From Pointer To Flusher And Retriever To Setter
A Brittany was the first dog Tom Barnes hunted over, when he was just 7 or 8 years old, carrying a BB gun alongside his father. For over 40 years, Barnes has enjoying running Brittanys—his dad’s, and then four of his own. Originally from northeast Indiana, Barnes has admittedly been biased toward Brittanys his entire life. Their versatility served him and his family well when chasing roosters in northern Indiana and during their trips to Iowa and South Dakota. They were also a perfect fit at home for his wife and two kids. “First and foremost, my dogs are family members,” Barnes said. “They stay inside each night, and Brittanys are the perfect size, because they are not overly big, or small, for that matter. All my Brittanys have been good water retrievers. From my bird hunter’s perspective, they’re the best dog out there.”
But when Barnes moved to Michigan and saw all the ample waterfowl opportunities available, he thought, “When in Rome, do as the Romans do,” so he picked up a Labrador Retriever from a pointing stock and indulged in frequent goose and duck excursions. His Lab also worked well in the thick cover of Iowa’s pheasant range. “Because Brittanys are not that tall, the brush beat them up,” he said, “so I thought it would be good to have a lab and a pointer together.” Then when his wife completed her bachelor’s degree, he bought her a yellow lab—a dog she had always wanted—as a graduation gift.
“The only downfall with labs is their size,” Barnes said. “They’re just bigger dogs, and I was not used to having longer tails—it may sound weird, but that took some getting used to. But as far as temperament and patience and being gentle with kids and other dogs, you can’t beat labs. I was amazed at how puppies attack labs and they just take it.
“When a lab picks up a scent, there is this huge drive, and you can tell the difference,” Barnes said. “They are going to get the bird up regardless of cover or where they have to go. I think they just have a great disposition. When they figure the game out, they are really good at what they do.”
Still, Barnes greatly admires the sight of a pointer running full-bore, only to hit a scent and go directly on point. “That is greatest feeling in world,” he said. “You don’t get that with labs. They follow scent and get birds up, but it is not as exciting or as graceful as a pointer. Seeing a brace of dogs back each other—there is a gentlemaness to it.”
At 49, Barnes now spends less time pursuing waterfowl and more days in the woods, stalking grouse and woodcock. Additionally, he recently started guiding for forest birds through his own business, Timberdoodle Adventures, LLC. “I decided to buy an English setter,” he said. “I have always liked the breed, and grouse and setters go together like peanut butter and jelly.”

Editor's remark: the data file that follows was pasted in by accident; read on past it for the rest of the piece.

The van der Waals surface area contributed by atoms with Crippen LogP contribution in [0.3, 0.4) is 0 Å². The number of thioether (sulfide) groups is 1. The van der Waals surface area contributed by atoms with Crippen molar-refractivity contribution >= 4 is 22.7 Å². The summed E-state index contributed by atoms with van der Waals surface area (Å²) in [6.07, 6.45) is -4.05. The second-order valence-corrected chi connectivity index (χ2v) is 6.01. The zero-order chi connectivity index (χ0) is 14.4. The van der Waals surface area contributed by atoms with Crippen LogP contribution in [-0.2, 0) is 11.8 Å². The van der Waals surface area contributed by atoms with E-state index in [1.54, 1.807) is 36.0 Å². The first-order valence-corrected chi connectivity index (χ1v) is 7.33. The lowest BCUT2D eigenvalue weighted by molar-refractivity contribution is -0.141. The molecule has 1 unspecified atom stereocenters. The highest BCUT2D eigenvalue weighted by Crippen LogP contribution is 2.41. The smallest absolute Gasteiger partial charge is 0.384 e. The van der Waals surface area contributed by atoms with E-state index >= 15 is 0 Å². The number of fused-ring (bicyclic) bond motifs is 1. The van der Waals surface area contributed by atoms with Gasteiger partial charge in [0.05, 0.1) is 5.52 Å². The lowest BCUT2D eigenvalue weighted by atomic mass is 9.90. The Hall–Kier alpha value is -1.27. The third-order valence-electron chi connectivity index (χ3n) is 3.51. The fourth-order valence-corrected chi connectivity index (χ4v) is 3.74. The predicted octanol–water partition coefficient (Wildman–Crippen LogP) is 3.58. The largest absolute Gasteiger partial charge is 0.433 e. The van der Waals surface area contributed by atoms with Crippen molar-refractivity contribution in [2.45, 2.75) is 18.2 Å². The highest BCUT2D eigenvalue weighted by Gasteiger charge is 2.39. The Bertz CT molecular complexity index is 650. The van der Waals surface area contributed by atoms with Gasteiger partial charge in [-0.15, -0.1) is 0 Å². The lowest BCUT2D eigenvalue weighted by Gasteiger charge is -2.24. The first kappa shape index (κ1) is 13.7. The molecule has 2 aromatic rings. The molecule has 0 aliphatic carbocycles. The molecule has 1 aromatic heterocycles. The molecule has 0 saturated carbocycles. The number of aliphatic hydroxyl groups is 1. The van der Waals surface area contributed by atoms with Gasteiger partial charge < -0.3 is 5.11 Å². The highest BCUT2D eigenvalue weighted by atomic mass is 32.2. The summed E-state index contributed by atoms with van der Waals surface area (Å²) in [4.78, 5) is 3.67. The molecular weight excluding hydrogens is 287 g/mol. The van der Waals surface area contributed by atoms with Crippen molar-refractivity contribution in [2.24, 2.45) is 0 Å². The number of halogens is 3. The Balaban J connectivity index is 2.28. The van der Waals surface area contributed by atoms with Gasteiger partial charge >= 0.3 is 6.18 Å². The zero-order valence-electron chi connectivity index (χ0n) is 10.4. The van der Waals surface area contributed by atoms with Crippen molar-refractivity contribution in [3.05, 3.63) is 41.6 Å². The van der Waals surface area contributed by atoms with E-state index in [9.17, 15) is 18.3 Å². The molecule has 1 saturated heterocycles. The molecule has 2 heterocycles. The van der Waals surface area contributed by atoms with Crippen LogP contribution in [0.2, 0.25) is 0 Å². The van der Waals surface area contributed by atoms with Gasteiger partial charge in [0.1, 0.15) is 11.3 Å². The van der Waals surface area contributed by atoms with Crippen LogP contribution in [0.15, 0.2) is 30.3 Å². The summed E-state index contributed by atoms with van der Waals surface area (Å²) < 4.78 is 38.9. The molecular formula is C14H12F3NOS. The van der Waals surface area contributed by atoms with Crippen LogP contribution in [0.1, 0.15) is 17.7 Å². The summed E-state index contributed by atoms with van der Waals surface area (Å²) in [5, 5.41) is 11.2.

Now, whenever Barnes takes clients out hunting for grouse and woodcock, he brings all dogs and provides his clients with the option: pointer or Lab. “Typically clients prefer hunting over a pointer,” Barnes said. “It depends on age of clientele and their athletic ability. If that Lab gets birdy, your pace picks up. Most of the time, they want the Brittany. Maybe 5 percent of the time, they ask for a Lab.”
Still, in Barnes’ opinion, choosing a breed comes down to personality and individual preferences—a dog that meets your style, your lifestyle and your family’s. “The breed selects you and that is what you end up staying with,” he said. “I haven’t met a hunting breed I wouldn’t want to own. I just prefer to stick with Brittanys and setters.”
A Dog For Every Situation
Steve Snell, president of Gun Dog Supply, owns 13 English Pointers, 1 Labrador Retriever, 1 German Shorthaired Pointer, 1 Brittany, 1 English Cocker Spaniel and 1 German Sheppard. Needless to say, when it comes to hunting birds, Snell has a lot of options. “I’ve hunted a lot of different breeds in different places,” Snell said. “A lot of it is what you like. I am a big fan of hunting behind what you enjoy because you are going to spend a lot of time looking at them.”
Snell tends to hunt in warmer climates, as opposed to extreme cold weather. “I’m mainly a pointer guy,” he said. “Huns and quail are my main thing. As a general rule, my hunting tends to be on the hotter side than the colder side. Having dogs able to deal with heat is a bigger deal to me.”
Still, Snell believes there is always more than one strategy to bird hunting, and a lot of it comes down to personal preference. “I’m not that guy who says, ‘This is the only way to do it.’ So much depends on your situation,” he said, “How many dogs you can have, how many you want to have. I am lucky because I have a bunch of different dogs and try different things. It depends on how you spend your time.”
But when it comes to pheasant, Snell is a self-professed “flusher guy.” “If I am trying to hunt pheasant, I would rather have my Lab,” he said. “I think my Lab enjoys it more than I do. Pheasants and Labs are just built to go together—that strategy just goes together. With me and two to three other people, and two to three flushers, we don’t do any blocking, so a lot of that ground game pheasants like to play fits a Lab very well. I know lots of people who hunt pheasant with pointing dogs but I would prefer a Lab.”
At heart, Snell remains a pointer guy, as he says they tend to fit his personality well. While his Lab typically serves as his sidekick during duck and pheasant hunting, he admits if he had to choose one dog, it would be a German Shorthaired Pointer. “Because I wouldn’t duck hunt with a Pointer—they’re just not built for it,” he said. “Shorthairs could do most anything.”
Story by Jack Hennessy
Jack is the author of the blog “Braising the Wild.” Follow him on Twitter and Instagram: @WildGameJack or on Facebook at Facebook.com/BraisingtheWild.
Images: Pheasants Forever file photo